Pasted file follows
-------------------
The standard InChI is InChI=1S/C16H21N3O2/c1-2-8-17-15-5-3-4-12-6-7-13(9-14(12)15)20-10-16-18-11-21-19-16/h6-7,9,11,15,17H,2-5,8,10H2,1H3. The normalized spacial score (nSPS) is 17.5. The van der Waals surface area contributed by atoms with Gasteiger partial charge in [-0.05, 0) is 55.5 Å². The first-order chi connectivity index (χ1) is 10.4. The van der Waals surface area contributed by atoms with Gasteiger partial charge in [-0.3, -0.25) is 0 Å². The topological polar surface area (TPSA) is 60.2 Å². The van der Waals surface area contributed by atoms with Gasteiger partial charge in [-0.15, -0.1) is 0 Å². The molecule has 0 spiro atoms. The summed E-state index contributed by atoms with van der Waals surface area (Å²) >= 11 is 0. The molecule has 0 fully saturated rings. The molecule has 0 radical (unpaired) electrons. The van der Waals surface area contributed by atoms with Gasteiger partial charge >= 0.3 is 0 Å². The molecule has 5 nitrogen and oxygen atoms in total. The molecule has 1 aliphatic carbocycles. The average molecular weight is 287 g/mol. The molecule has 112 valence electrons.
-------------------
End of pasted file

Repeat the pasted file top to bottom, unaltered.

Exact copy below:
The standard InChI is InChI=1S/C16H21N3O2/c1-2-8-17-15-5-3-4-12-6-7-13(9-14(12)15)20-10-16-18-11-21-19-16/h6-7,9,11,15,17H,2-5,8,10H2,1H3. The normalized spacial score (nSPS) is 17.5. The van der Waals surface area contributed by atoms with Gasteiger partial charge in [-0.05, 0) is 55.5 Å². The first-order chi connectivity index (χ1) is 10.4. The van der Waals surface area contributed by atoms with Gasteiger partial charge in [-0.3, -0.25) is 0 Å². The topological polar surface area (TPSA) is 60.2 Å². The van der Waals surface area contributed by atoms with Gasteiger partial charge in [-0.15, -0.1) is 0 Å². The molecule has 0 spiro atoms. The summed E-state index contributed by atoms with van der Waals surface area (Å²) >= 11 is 0. The molecule has 0 fully saturated rings. The molecule has 0 radical (unpaired) electrons. The van der Waals surface area contributed by atoms with Gasteiger partial charge >= 0.3 is 0 Å². The molecule has 5 nitrogen and oxygen atoms in total. The molecule has 1 aliphatic carbocycles. The average molecular weight is 287 g/mol. The molecule has 112 valence electrons.